Function: IF, AND & OR
Want to know how to make your spreadsheet look like it’s a thinking being? Looking for a way to make your data talk back to you?
The most interesting aspect about Excel is the ability to execute logical equations or FUNCTIONS.
One of my favourite functions is the IF function. Remember that this is a formula and as such, whenever you type it into a cell, you have to begin with a ‘=’ sign.
The structure of the IF function has 3 parts and looks like this:
=if(1. a logical or mathematical expression; usually referring to another cell, like if cell A1 is equal to 3 or if cell A1 is equal to cell B1, 2.then what you would like this cell to say or do if the expression indicated in 1. is true, 3. Lastly, what you would like this cell to say or do if the expression in 1. is false)
Here’s an example:
What I have done is create an IF function that checks if cell A1 is equal to 3. If it is equal to 3, the cell the formula is in then gives you a value of 1. If cell A1 is any other value besides 3, the cell then gives you a value of 0. So, what right?
Like so many things in Excel, the IF function is so, so much more!
Here’s another example:
=IF(A1=3,”I do not want a 3!”,”Not a 3 is fine.”)
Notice that the text in the IF function is framed by “ ”. All text in any function – if you want it to behave like text, must be framed by “ ”. What we have done is create a function that checks whether cell A1 is equal to 3. If cell A1 is equal to 3, the cell then gives you the text, “I do not want a 3!”.
If cell A1 is any other value except 3, the cell then gives you the text, ”Not a 3 is fine.”
This makes for wonderfully interactive formulas that not only do the work, but add personality!
Again, so what? Really?
Here’s another one. Let’s say you have 1,000 random numbers ranging from 0 to 9999 and you wanted to know which ones were between 13 and 54.
Here’s how we’d do it:
=IF(AND(A1<=54,A1>=13),”Between 13 and 54!”,”Out of range.”)
Whoa, what the hell was that? The IF function allows a combination with 2 other types of functions, AND and OR. We’ll talk about that in a moment.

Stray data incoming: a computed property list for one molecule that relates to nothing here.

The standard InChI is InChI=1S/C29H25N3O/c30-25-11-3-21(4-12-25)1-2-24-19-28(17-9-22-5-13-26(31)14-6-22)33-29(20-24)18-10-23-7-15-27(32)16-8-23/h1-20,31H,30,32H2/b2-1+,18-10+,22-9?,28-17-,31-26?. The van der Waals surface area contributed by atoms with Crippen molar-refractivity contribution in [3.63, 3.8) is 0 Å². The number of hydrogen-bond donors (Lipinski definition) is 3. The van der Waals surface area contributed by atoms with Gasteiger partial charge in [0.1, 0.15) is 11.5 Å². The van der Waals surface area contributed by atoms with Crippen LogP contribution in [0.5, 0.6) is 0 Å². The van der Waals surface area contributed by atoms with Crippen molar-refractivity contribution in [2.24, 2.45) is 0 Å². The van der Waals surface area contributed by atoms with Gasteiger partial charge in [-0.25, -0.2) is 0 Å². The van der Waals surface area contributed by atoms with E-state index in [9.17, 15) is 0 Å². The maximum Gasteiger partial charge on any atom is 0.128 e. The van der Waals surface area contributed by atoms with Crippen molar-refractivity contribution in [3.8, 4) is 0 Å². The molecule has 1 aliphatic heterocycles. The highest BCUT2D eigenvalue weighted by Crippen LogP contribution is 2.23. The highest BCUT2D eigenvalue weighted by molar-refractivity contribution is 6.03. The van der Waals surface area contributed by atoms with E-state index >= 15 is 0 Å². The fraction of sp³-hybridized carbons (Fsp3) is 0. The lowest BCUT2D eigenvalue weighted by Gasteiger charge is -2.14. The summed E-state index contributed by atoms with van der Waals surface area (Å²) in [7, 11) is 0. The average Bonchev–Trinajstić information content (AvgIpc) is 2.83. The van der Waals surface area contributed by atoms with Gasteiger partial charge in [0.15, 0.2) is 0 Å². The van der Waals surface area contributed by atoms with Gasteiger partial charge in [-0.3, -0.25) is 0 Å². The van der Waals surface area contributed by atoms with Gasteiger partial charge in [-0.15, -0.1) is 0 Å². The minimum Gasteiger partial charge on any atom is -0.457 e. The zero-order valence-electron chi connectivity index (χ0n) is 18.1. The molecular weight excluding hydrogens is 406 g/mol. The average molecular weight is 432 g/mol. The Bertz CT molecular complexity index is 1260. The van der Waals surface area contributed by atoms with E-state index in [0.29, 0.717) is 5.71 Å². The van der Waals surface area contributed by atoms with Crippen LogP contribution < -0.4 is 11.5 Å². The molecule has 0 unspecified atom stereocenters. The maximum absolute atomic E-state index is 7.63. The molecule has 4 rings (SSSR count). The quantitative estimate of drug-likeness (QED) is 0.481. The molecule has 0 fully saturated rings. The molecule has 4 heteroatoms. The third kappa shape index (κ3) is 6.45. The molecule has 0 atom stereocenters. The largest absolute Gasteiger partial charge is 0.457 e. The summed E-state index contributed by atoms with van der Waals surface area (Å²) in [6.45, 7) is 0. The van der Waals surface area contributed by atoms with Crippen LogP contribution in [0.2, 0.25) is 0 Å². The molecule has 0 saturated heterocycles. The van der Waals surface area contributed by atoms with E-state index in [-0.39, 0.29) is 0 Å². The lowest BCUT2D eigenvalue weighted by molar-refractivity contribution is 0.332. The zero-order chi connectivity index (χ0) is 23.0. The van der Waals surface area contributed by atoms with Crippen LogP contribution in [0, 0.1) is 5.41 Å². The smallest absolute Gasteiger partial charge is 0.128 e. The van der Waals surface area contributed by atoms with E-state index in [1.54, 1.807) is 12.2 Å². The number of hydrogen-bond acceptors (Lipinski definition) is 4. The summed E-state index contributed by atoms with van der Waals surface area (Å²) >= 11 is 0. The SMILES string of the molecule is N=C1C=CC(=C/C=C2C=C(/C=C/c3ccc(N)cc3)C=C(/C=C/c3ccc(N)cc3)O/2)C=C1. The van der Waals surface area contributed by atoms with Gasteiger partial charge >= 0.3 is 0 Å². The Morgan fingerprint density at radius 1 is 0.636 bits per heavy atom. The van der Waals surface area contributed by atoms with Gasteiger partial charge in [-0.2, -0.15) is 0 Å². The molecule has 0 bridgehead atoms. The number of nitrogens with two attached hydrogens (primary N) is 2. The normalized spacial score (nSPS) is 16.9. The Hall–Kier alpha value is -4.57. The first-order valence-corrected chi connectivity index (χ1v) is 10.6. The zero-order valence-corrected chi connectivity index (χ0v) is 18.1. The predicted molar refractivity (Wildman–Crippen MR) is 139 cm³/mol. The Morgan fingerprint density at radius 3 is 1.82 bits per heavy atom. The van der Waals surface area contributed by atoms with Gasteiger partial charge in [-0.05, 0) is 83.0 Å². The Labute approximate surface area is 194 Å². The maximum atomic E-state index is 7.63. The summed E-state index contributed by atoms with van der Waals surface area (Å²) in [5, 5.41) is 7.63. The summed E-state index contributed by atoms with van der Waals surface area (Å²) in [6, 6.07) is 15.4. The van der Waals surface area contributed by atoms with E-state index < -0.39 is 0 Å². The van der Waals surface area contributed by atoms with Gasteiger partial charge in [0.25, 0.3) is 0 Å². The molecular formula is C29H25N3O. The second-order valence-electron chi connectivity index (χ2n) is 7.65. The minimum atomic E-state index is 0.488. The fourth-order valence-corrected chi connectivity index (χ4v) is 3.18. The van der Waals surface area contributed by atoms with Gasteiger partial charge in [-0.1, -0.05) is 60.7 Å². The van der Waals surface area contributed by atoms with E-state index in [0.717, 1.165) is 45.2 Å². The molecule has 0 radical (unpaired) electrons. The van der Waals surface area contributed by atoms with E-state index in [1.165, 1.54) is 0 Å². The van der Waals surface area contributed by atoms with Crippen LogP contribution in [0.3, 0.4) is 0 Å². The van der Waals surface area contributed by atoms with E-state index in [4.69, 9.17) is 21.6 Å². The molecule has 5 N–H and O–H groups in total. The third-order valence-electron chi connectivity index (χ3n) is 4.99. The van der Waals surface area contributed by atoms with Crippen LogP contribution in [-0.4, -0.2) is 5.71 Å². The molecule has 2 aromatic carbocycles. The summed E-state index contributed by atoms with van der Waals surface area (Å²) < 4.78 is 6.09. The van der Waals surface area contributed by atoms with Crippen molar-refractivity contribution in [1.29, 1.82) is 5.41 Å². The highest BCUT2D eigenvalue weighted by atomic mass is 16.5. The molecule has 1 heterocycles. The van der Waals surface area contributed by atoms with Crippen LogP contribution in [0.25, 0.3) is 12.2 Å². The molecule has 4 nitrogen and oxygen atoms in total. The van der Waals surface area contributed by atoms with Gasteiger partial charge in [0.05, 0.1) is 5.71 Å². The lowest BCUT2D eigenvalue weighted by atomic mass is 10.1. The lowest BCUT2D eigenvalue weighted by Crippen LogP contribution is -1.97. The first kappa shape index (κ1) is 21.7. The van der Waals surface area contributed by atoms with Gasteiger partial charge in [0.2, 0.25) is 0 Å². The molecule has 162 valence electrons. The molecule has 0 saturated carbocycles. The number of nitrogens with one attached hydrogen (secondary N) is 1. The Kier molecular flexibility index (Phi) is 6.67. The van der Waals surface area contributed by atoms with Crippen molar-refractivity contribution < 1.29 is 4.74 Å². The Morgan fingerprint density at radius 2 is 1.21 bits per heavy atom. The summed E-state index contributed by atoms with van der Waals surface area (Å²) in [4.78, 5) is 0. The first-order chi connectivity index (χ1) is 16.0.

So the formula above says that if cell A1 is less than or equal 54, indicated by the <= AND if cell A1 is ALSO more than or equal to 13, indicated by the >=, then the cell tells you, “Between 13 and 54!”. If cell A1 is outside of this magical 13 -54 range, the cell then says, “Out of range.”
The best part is that by placing your mouse pointer at the LOWER RIGHT corner of a cell, then holding the left-button, you can move the mouse pointer downwards, thereby COPYING the formula onto the cells below. Dragging upwards copies the cell contents upwards too. You will notice that in the cell along the same row as A9, the formula does not mention cell A1 anymore, but A9.
The AND function is used in combination with the IF function to add more logical expressions to the first one.
So, the example:
=IF(AND(A1<=54,A1>=13), “Between 13 and 54!”,”Out of range.”)
Means that BOTH the conditions A1<=54 and A1>=13 MUST be fulfilled before the text “Between 13 and 54!” appears. Otherwise, “Out of range.” appears instead.
The OR function is similar to the AND function, but as you probably guess, you sly fox you, when used in combination with the IF function, assesses whether EITHER of the logical expressions is fulfilled before returning the values if the expressions are true.
Here’s an example:
=IF(OR(A2=1,B2=1),”Team 1 in Season 1 or 2″,”Team 1 absent”)
Let’s take the columns A and B as a team roster for Seasons 1 and 2. The expression using IF and OR above checks whether Team 1 is in EITHER Season 1 or 2, giving you the text, “Team 1 in Season 1 or 2″. If Team 1 is absent from both seasons, the text, “Team 1 absent” presents itself.
Now, note the difference if we had used IF and AND instead:
=IF(AND(A2=1,B2=1),”Team 1 in Season 1 or 2″,”Team 1 absent”)
Remember that the IF and AND function when used together, checks if BOTH expressions are true before returning the text, “Team 1 in Season 1 or 2″. Since Team 1 is only in either Season 1 or 2 but never both at the same time, “Team 1 absent” is returned. This happens because, yes, BOTH conditions, that Team 1 would be in Season 1 and 2 at the same time, were not met.
I hope this gives you a good illustration of how the AND and OR functions work and their differences. Did I mention that you can use IF, AND and OR at the same time? Okay, okay, another time.
Here’s something extra:
Let’s say you have 9 teams, named 1 through 9 and you want to group teams 1 to 3 into a separate team, called Team Badger, teams 4 to 6 into another team, called Team Skunk and teams 5 to 9 into a final team called Team Dead. How would we do that? Here’s how:
=IF(OR(A2=1,A2=2,A2=3),”Team Badger”,IF(OR(A2=4,A2=5,A2=6),”Team Skunk”,IF(OR(A2=7,A2=8,A2=9),”Team Dead”,”Not a Team”)))
So, not only are we able to identify the teams to be grouped into new teams when they aren’t in order, we are also able to tell when there are values not in our desired line up.
Here’s something extra:
Often, you may want to make use of the logical aspects of the IF function to do interesting things.
When working with large amounts of data, you may encounter a situation like this where you need to copy numbers multiple times in order to fill up gaps. It is a REAL PAIN.
So, using the IF function, we would be able to fix that. Here’s how: